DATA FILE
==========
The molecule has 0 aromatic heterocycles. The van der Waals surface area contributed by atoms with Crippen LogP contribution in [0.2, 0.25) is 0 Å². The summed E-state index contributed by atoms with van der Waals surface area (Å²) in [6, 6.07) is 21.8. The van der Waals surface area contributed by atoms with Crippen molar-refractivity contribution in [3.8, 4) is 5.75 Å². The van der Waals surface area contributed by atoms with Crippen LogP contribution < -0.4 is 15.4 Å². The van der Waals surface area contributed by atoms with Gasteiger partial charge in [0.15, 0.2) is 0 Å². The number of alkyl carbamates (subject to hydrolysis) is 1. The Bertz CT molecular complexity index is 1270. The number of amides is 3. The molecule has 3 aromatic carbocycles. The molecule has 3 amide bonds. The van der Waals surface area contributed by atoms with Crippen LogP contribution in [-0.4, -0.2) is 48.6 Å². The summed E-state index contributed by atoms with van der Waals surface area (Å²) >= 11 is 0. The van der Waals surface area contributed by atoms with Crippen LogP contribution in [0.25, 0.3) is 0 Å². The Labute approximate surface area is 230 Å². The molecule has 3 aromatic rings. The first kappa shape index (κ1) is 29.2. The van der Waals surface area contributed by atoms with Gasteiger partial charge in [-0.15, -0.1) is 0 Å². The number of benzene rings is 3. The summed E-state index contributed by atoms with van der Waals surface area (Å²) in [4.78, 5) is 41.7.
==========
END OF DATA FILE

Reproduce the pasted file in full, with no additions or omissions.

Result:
The molecule has 0 aromatic heterocycles. The van der Waals surface area contributed by atoms with Crippen LogP contribution in [0.2, 0.25) is 0 Å². The summed E-state index contributed by atoms with van der Waals surface area (Å²) in [6, 6.07) is 21.8. The van der Waals surface area contributed by atoms with Crippen molar-refractivity contribution in [3.8, 4) is 5.75 Å². The van der Waals surface area contributed by atoms with Crippen LogP contribution < -0.4 is 15.4 Å². The van der Waals surface area contributed by atoms with Gasteiger partial charge in [0.15, 0.2) is 0 Å². The number of alkyl carbamates (subject to hydrolysis) is 1. The Bertz CT molecular complexity index is 1270. The number of amides is 3. The molecule has 3 aromatic carbocycles. The molecule has 3 amide bonds. The van der Waals surface area contributed by atoms with Crippen LogP contribution in [-0.4, -0.2) is 48.6 Å². The summed E-state index contributed by atoms with van der Waals surface area (Å²) >= 11 is 0. The van der Waals surface area contributed by atoms with Crippen LogP contribution in [0.25, 0.3) is 0 Å². The Labute approximate surface area is 230 Å². The molecule has 3 aromatic rings. The first kappa shape index (κ1) is 29.2. The van der Waals surface area contributed by atoms with Gasteiger partial charge in [-0.15, -0.1) is 0 Å². The number of benzene rings is 3. The summed E-state index contributed by atoms with van der Waals surface area (Å²) in [4.78, 5) is 41.7.